Skip to main content

Mental Health

On Losing a Teenager to Suicide

Jude Platzer

Reprinted from "Suicide" issue of Visions Journal, 2005, 2(7), pp. 27-28

stock photoNisha, just 11 years old, was due home from her trip to Israel. She was returning from an international program similar to one that her older brother Josh had attended a few years earlier. Josh didn’t want to come to the airport to welcome his sister, and we, the parents, did not insist. Our boy was depressed, and the professionals had told us to “back off.”

Sadly, Nisha did not get a chance to compare notes with Josh. He was found dead the morning after she had returned. He was only 15.

Josh was diagnosed with depression and possible bipolar disorder earlier in the year, and was in treatment at the time of his death. He had attempted suicide twice before. Antidepressants were prescribed by our GP—the same GP who chose not to impart to us his knowledge of Josh’s previous suicide attempt. Instead, he had suggested Josh tell us about it himself, within a given time period.

Upon reflection, signs of suicide certainly had been present. Josh had given up the sailing that he loved; he was missing classes and often stayed home claiming to be sick. Josh died in August 1999. He hung himself in the front yard of his best friend’s house.

His friends were well aware that Josh had ‘emotional problems’ (as Josh referred to them in an e-mail to a cousin, just before he died). Josh had discussed his imminent death and funeral with friends, had written good-bye notes and had left written instructions about where to spread his ashes. His friends never disclosed this information to us or, to our knowledge, to any other adults. All this was only discovered after the fact.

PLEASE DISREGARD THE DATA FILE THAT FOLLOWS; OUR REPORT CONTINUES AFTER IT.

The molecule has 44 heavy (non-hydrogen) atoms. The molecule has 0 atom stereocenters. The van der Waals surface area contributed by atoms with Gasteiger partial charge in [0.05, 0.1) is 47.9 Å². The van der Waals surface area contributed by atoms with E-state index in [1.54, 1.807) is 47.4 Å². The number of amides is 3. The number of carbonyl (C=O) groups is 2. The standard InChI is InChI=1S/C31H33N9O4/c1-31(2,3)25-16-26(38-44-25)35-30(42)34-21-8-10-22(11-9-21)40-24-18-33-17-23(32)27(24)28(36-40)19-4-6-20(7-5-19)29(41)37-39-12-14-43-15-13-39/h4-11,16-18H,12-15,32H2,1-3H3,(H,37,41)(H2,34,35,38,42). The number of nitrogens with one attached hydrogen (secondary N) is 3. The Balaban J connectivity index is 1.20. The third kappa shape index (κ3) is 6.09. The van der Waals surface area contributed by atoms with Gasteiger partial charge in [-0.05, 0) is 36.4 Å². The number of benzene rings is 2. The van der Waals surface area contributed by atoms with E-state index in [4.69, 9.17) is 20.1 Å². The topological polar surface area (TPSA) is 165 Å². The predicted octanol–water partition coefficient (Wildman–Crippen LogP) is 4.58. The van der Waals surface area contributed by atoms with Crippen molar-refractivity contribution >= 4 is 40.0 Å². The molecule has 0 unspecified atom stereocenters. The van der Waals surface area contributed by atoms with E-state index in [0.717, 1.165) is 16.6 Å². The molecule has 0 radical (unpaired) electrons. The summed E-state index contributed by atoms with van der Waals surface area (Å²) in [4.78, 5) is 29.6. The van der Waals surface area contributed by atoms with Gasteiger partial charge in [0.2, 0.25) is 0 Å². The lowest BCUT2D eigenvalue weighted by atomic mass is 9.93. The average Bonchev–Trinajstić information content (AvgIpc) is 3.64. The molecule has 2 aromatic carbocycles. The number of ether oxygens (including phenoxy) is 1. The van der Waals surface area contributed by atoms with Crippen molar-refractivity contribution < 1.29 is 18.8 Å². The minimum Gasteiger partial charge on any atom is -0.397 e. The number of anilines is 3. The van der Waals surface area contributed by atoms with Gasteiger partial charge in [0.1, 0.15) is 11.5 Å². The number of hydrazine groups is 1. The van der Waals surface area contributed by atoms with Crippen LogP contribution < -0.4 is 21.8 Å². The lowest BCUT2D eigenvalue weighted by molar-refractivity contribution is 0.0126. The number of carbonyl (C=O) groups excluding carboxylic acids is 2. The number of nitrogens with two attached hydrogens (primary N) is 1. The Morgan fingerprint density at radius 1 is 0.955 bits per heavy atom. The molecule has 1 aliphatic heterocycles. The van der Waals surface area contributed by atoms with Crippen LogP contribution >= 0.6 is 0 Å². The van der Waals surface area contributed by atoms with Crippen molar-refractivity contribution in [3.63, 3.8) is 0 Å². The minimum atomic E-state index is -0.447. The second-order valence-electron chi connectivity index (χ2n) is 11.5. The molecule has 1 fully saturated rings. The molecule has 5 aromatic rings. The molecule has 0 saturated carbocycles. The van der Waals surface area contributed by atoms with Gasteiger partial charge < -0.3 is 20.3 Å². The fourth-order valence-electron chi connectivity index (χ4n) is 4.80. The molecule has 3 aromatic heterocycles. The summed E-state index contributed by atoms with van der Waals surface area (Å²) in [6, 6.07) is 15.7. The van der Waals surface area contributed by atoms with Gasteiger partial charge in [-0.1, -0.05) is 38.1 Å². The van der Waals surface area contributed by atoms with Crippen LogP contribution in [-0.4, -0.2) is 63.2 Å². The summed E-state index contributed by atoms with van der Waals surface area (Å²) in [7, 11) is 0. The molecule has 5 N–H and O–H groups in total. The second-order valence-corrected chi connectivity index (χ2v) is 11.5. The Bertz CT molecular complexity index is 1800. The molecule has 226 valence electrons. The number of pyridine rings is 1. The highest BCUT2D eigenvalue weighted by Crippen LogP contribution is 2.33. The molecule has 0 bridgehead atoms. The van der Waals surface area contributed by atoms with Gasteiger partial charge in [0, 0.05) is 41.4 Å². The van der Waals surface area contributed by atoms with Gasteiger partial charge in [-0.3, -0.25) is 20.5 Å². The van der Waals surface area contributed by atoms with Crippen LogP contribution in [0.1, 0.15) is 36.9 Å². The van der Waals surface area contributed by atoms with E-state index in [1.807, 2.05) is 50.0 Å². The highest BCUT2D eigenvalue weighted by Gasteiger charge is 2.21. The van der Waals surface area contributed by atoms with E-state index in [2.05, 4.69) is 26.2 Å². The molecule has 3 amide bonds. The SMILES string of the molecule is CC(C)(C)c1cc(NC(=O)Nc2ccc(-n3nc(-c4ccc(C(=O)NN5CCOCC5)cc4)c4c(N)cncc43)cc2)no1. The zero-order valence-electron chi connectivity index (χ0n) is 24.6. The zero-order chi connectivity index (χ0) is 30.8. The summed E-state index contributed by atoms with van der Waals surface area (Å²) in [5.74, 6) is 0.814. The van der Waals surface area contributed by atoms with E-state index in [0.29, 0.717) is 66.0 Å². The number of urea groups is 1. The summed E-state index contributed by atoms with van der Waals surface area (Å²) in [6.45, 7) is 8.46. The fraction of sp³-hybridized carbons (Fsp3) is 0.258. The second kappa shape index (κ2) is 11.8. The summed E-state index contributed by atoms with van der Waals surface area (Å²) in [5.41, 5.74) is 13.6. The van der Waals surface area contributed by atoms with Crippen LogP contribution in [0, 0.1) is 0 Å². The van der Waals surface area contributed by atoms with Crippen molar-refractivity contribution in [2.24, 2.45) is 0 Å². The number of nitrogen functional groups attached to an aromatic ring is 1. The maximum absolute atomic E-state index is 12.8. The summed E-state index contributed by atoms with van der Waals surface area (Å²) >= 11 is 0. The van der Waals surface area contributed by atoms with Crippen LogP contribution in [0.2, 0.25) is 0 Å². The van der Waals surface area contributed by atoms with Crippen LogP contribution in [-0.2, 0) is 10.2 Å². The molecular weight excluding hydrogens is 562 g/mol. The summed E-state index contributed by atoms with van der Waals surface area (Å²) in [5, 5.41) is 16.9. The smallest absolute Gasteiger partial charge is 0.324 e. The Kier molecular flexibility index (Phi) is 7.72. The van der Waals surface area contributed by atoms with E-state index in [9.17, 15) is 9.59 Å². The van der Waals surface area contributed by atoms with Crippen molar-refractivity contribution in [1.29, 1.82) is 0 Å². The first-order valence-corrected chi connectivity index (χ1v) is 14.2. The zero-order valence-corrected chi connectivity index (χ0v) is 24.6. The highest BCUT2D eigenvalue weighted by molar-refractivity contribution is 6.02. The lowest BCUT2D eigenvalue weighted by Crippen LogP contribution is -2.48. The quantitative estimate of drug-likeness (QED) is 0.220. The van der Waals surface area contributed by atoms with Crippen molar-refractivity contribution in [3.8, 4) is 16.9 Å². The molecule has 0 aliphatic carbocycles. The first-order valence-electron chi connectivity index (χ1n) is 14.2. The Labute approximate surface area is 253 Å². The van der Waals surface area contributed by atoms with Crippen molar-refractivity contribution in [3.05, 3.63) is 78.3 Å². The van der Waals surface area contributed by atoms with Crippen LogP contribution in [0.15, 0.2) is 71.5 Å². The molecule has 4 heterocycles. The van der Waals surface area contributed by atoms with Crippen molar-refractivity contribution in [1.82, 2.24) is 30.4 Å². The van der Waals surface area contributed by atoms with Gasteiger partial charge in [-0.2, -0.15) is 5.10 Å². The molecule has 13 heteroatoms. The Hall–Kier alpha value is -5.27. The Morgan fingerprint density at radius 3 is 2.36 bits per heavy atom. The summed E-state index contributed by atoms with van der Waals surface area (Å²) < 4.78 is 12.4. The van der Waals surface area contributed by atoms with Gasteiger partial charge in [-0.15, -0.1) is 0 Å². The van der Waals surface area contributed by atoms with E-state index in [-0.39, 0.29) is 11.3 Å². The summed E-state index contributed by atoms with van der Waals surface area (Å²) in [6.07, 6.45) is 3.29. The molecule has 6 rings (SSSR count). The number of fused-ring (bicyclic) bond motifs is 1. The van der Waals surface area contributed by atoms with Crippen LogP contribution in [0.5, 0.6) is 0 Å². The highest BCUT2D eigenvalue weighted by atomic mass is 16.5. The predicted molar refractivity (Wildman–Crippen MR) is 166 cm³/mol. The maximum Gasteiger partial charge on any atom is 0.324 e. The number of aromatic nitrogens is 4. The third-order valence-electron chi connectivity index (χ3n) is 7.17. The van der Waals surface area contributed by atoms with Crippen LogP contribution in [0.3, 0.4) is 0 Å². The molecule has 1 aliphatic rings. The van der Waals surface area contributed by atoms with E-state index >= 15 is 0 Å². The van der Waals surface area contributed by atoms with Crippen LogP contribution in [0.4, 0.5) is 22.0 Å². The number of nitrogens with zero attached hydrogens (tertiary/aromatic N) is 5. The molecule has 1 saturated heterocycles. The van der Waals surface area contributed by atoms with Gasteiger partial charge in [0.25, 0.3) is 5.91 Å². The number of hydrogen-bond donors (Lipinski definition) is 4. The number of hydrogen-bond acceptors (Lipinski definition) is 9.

Fuelled by the grief and anger brought on by Josh’s death, my husband Ben and I set up a memorial fund in Josh’s name to promote suicide prevention.

Around that time, I happened to read a newspaper article about a dance drama for youth concerning teen angst. ICE: beyond cool was created and performed by Dance Arts (now known as Judith Marcuse Projects), which is well known for its wonderful work with youth. In collaboration with Judith Marcuse and with the cooperation of Josh’s school, Point Grey Secondary, a performance of ICE took place on what would have been Josh’s 17th birthday—just 13 months after his death. Every student in the school was able to see the play.

I believe that this dance drama has a deep effect on many students and that theatre is a powerful and effective medium for getting these messages out to youth. ICE is an exciting production that speaks to the many challenges the teenage years can present, including mood swings, drug use, sexual exploration, peer and parental pressure, depression and suicide.

The memorial fund is now the registered non-profit and charity, the Josh Platzer Society. The mission of the society is to educate BC youth and those around them about suicide prevention. To this end, I give presentations to parent associations in schools, and our family was featured in the WTN docu-drama series, You, Me and the Kids—a Canada-wide program for parents.

Working in conjunction with the Crisis Centre and the Vancouver Suicide Survivors Coalition, we are promoting World Suicide Prevention Day to encourage open dialogue about suicide and to raise awareness. The role of suicide survivors working alongside health care professionals and counsellors cannot be underestimated.

Our society is currently working on a charity bracelet campaign. The orange bracelets will have a BC crisis line phone number and the website address on them. The bracelets serve two purposes: showing support for, and interest in, this very worthy cause; but more importantly, two valuable resources are provided—literally, close at hand—should the wearer or any of their friends need them. Through education, we will remove stigma and promote dialogue, so that the signs of suicide are more readily recognized and shared. Awareness can save lives.

About the author

Jude is Executive Director of the Josh Platzer Society for Teen Suicide Prevention and Awareness. She is a registered nurse by profession and lives with her husband and daughter in Vancouver, BC


Stay Connected

Sign up for our various e-newsletters featuring mental health and substance use resources.